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Thursday, November 20, 2014

Propaganda 

Having spent time recently in another country, it is easy to understand how news coverage shifts to the biases of the reading public.  But this is an extreme.  Through control of the media, Russians are being told what to believe and how.  There is no diversity of viewpoint.  Russian TV follows the orders of Putin and provides the images that Putin wants to convince citizens that he is in the right.  As the article states, he is playing an emotional game and appealing to the base instincts of Russians to convince them that there were no soldiers or tanks in Eastern Ukraine, that Crimea belonged to the Russians from the beginning, that Putin is guiding the state with a firm hand.  It is "trust me" writ large over the country's many time zones.  Putin may be a master diplomatist but he also can make mistakes if he lets his arrogance get ahead of him.  It would not be surprising if in the future he invades another country re-create the Soviet empire. As long as the West talks but does not act, he can get away with it too.  If you want to understand propaganda and how it works, look at Russia today.

Wednesday, November 19, 2014

Arrogance 

Despite efforts to protect free speech in a democracy, there are those who believe they can control it.  Consider this fellow.   He believes that by digging dirt on journalists he can control what they write.  His arrogance is astounding but understandable.  He comes out of a business environment where control is everything, and he believes he can direct the media to report as he wishes.  Those who don't he will seek to destroy.  That is the mind of a dictator.  There is no place for such arrogance in a free-speech society, and the criticism that cascaded on him was warranted.  He should lose his job as well, but he won't.  It is a measure of the company for which he works that he can survive and continue in it.  At least he should be muzzled and kept away from the media.  There is no need to hear this dog barking.  And, if that affects his free speech rights, so be it. In a company, one doesn't get to say what he thinks without retribution.  One voluntarily restricts speech to continue to work.

Tuesday, November 18, 2014

The Mind Of A Terrorist 

It is instructive to put oneself in the mind of a terrorist who decapitates victims and boasts about it. He is engaged in an act of negatived publicity, of inculcating fear in the minds of many.  By ignoring the conventions of war and of democratic countries, the terrorist pursues victory in any way he can, no matter how brutal.  The response of the US to the beheading was right.  The US won't be intimidated and will double-down in its efforts to wipe terrorists from the earth.  The terrorists have a distorted vision of power.  They know what they know and nothing will come in their way of pursuing power to effect their vision of what a Muslim state should be.  For that, they are more dangerous than other opponents of a democratic way of life.  They also infect the vision of the West against peaceful Muslims and create unwarranted suspicions, a burden the religious group must carry for the time being.  There is a lesson here.  One unbound by moral and civil conventions descends below the level of beasts.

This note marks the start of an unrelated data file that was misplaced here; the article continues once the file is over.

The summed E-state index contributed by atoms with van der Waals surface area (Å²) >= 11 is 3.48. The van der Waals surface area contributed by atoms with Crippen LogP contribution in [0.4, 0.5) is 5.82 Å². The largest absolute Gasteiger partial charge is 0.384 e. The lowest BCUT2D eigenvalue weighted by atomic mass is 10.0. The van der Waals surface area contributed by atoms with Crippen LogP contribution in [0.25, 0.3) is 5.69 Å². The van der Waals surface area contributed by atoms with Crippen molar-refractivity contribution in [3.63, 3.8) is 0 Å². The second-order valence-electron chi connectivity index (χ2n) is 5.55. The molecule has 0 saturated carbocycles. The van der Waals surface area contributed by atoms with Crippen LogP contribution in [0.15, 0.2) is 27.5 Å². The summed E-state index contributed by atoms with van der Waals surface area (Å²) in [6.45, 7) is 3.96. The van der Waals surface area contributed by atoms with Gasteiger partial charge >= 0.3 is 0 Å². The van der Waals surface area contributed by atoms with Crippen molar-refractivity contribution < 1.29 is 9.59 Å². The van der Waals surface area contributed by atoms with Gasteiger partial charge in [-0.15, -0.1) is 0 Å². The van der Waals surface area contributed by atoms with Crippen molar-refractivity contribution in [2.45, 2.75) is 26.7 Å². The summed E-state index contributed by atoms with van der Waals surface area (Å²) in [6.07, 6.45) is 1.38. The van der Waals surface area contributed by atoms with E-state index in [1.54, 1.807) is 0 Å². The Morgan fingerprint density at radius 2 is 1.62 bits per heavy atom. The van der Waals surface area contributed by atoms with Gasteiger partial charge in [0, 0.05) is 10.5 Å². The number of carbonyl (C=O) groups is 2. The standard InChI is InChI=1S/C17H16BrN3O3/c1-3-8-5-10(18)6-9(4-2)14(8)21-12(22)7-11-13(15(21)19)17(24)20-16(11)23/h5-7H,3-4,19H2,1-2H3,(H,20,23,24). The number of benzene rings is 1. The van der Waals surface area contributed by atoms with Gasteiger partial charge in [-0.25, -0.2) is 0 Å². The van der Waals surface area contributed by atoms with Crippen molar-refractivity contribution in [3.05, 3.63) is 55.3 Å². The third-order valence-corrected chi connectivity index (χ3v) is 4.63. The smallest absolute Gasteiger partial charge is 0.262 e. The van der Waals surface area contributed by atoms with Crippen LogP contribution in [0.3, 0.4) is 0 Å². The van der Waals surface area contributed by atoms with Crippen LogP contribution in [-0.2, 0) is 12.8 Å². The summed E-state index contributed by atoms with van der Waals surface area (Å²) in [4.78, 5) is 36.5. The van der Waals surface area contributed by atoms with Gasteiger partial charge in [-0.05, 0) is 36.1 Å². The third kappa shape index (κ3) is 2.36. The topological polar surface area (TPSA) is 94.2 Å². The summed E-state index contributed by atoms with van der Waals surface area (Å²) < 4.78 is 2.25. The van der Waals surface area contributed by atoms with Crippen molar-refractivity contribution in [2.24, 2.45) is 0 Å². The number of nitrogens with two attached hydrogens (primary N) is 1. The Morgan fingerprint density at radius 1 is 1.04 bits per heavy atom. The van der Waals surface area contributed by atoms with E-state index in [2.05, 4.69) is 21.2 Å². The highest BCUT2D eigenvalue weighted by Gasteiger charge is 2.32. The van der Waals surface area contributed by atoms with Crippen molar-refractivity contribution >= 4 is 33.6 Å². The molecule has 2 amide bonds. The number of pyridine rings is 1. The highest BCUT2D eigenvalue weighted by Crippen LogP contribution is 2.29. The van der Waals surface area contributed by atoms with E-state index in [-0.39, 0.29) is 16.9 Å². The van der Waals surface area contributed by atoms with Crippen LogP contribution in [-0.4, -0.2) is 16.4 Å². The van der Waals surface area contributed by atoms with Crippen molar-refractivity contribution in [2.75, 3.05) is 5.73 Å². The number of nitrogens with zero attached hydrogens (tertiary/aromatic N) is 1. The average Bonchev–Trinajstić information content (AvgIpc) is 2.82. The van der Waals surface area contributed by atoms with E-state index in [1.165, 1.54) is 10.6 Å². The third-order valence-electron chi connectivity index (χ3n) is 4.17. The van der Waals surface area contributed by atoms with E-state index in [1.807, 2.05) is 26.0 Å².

Monday, November 17, 2014

A Positive Raid 

The federal government conducted surprise inspections of the National Football League medical staff on Sunday to see if doctors were carrying illegal prescriptions with them.  Contrary to what one might think, if the physicians were clean, the PR from the raid would be positive, and it would bolster the NFL's contention that it is hewing to the law.  This, however, doesn't apply to the players themselves and what they might be taking privately.  Football is a brutal sport measured in injuries large and small.  Tape and padding cannot protect ribs, knees and ankles from mangling blows.  This is why the federal government has reason to suspect drugs are given to players to get them back into games when they should be benched.  One would hope that the raids are regular lest any doctors bow to pressure from team owners and staff to get star players back onto the field. The doctors themselves must understand that there are long-term repercussions for short-term decisions,and they are influencing the health of the players for the rest of their lives.